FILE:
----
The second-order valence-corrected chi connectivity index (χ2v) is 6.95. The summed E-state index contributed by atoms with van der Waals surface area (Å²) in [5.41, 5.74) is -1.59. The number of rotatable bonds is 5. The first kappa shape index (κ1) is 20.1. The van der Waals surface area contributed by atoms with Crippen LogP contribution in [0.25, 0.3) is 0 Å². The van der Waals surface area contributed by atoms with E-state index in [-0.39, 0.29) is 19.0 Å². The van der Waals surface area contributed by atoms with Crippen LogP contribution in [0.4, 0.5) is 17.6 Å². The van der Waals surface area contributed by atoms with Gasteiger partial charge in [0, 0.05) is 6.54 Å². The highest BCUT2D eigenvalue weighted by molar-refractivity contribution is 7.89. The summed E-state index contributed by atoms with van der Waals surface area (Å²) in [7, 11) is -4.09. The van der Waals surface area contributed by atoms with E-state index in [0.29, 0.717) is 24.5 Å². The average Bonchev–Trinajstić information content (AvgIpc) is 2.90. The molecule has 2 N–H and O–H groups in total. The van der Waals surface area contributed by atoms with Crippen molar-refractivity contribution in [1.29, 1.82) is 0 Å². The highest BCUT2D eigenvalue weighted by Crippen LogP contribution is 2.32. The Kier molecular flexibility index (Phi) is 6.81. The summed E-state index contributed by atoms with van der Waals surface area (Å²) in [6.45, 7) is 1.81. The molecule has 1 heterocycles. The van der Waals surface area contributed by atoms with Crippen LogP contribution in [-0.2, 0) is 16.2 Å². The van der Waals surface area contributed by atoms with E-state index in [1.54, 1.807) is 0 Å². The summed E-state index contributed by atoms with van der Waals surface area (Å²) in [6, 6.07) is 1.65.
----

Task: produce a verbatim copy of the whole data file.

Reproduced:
The second-order valence-corrected chi connectivity index (χ2v) is 6.95. The summed E-state index contributed by atoms with van der Waals surface area (Å²) in [5.41, 5.74) is -1.59. The number of rotatable bonds is 5. The first kappa shape index (κ1) is 20.1. The van der Waals surface area contributed by atoms with Crippen LogP contribution in [0.25, 0.3) is 0 Å². The van der Waals surface area contributed by atoms with E-state index in [-0.39, 0.29) is 19.0 Å². The van der Waals surface area contributed by atoms with Crippen LogP contribution in [0.4, 0.5) is 17.6 Å². The van der Waals surface area contributed by atoms with Gasteiger partial charge in [0, 0.05) is 6.54 Å². The highest BCUT2D eigenvalue weighted by molar-refractivity contribution is 7.89. The summed E-state index contributed by atoms with van der Waals surface area (Å²) in [7, 11) is -4.09. The van der Waals surface area contributed by atoms with E-state index in [0.29, 0.717) is 24.5 Å². The average Bonchev–Trinajstić information content (AvgIpc) is 2.90. The molecule has 2 N–H and O–H groups in total. The van der Waals surface area contributed by atoms with Crippen molar-refractivity contribution in [1.29, 1.82) is 0 Å². The highest BCUT2D eigenvalue weighted by Crippen LogP contribution is 2.32. The Kier molecular flexibility index (Phi) is 6.81. The summed E-state index contributed by atoms with van der Waals surface area (Å²) in [6.45, 7) is 1.81. The molecule has 1 heterocycles. The van der Waals surface area contributed by atoms with Crippen LogP contribution in [-0.2, 0) is 16.2 Å². The van der Waals surface area contributed by atoms with E-state index in [1.54, 1.807) is 0 Å². The summed E-state index contributed by atoms with van der Waals surface area (Å²) in [6, 6.07) is 1.65.